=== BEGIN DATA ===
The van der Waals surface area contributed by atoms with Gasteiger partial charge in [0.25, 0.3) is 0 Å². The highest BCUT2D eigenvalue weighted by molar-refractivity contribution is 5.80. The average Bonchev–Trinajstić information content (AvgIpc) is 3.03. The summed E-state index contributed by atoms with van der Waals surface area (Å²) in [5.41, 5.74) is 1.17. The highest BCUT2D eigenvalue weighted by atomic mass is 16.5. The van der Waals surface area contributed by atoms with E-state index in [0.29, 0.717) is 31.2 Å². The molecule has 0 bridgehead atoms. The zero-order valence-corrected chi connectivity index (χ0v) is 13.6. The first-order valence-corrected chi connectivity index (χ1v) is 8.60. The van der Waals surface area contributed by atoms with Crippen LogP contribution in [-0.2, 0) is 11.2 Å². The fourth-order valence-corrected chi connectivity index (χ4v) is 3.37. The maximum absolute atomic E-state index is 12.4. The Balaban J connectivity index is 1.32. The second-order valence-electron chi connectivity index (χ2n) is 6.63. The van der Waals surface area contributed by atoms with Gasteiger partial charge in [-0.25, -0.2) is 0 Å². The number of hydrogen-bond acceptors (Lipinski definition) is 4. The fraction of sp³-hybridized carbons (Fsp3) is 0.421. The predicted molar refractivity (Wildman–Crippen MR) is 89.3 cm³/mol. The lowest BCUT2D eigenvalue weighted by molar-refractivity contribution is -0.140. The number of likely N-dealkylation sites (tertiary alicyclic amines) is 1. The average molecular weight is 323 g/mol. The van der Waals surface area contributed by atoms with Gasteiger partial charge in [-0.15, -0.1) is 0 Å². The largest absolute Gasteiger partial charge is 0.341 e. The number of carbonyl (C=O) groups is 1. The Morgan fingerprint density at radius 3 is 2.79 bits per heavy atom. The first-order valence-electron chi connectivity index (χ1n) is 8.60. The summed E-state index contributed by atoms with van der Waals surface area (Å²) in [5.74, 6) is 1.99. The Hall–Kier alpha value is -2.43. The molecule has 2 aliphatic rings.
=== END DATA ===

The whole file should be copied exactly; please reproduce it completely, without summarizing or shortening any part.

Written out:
The van der Waals surface area contributed by atoms with Gasteiger partial charge in [0.25, 0.3) is 0 Å². The highest BCUT2D eigenvalue weighted by molar-refractivity contribution is 5.80. The average Bonchev–Trinajstić information content (AvgIpc) is 3.03. The summed E-state index contributed by atoms with van der Waals surface area (Å²) in [5.41, 5.74) is 1.17. The highest BCUT2D eigenvalue weighted by atomic mass is 16.5. The van der Waals surface area contributed by atoms with E-state index in [0.29, 0.717) is 31.2 Å². The molecule has 0 bridgehead atoms. The zero-order valence-corrected chi connectivity index (χ0v) is 13.6. The first-order valence-corrected chi connectivity index (χ1v) is 8.60. The van der Waals surface area contributed by atoms with Crippen LogP contribution in [-0.2, 0) is 11.2 Å². The fourth-order valence-corrected chi connectivity index (χ4v) is 3.37. The maximum absolute atomic E-state index is 12.4. The Balaban J connectivity index is 1.32. The second-order valence-electron chi connectivity index (χ2n) is 6.63. The van der Waals surface area contributed by atoms with Gasteiger partial charge in [-0.25, -0.2) is 0 Å². The number of hydrogen-bond acceptors (Lipinski definition) is 4. The fraction of sp³-hybridized carbons (Fsp3) is 0.421. The predicted molar refractivity (Wildman–Crippen MR) is 89.3 cm³/mol. The lowest BCUT2D eigenvalue weighted by molar-refractivity contribution is -0.140. The number of likely N-dealkylation sites (tertiary alicyclic amines) is 1. The average molecular weight is 323 g/mol. The van der Waals surface area contributed by atoms with Gasteiger partial charge in [-0.15, -0.1) is 0 Å². The largest absolute Gasteiger partial charge is 0.341 e. The number of carbonyl (C=O) groups is 1. The Morgan fingerprint density at radius 3 is 2.79 bits per heavy atom. The first-order valence-electron chi connectivity index (χ1n) is 8.60. The summed E-state index contributed by atoms with van der Waals surface area (Å²) in [5.74, 6) is 1.99. The Hall–Kier alpha value is -2.43. The molecule has 2 aliphatic rings.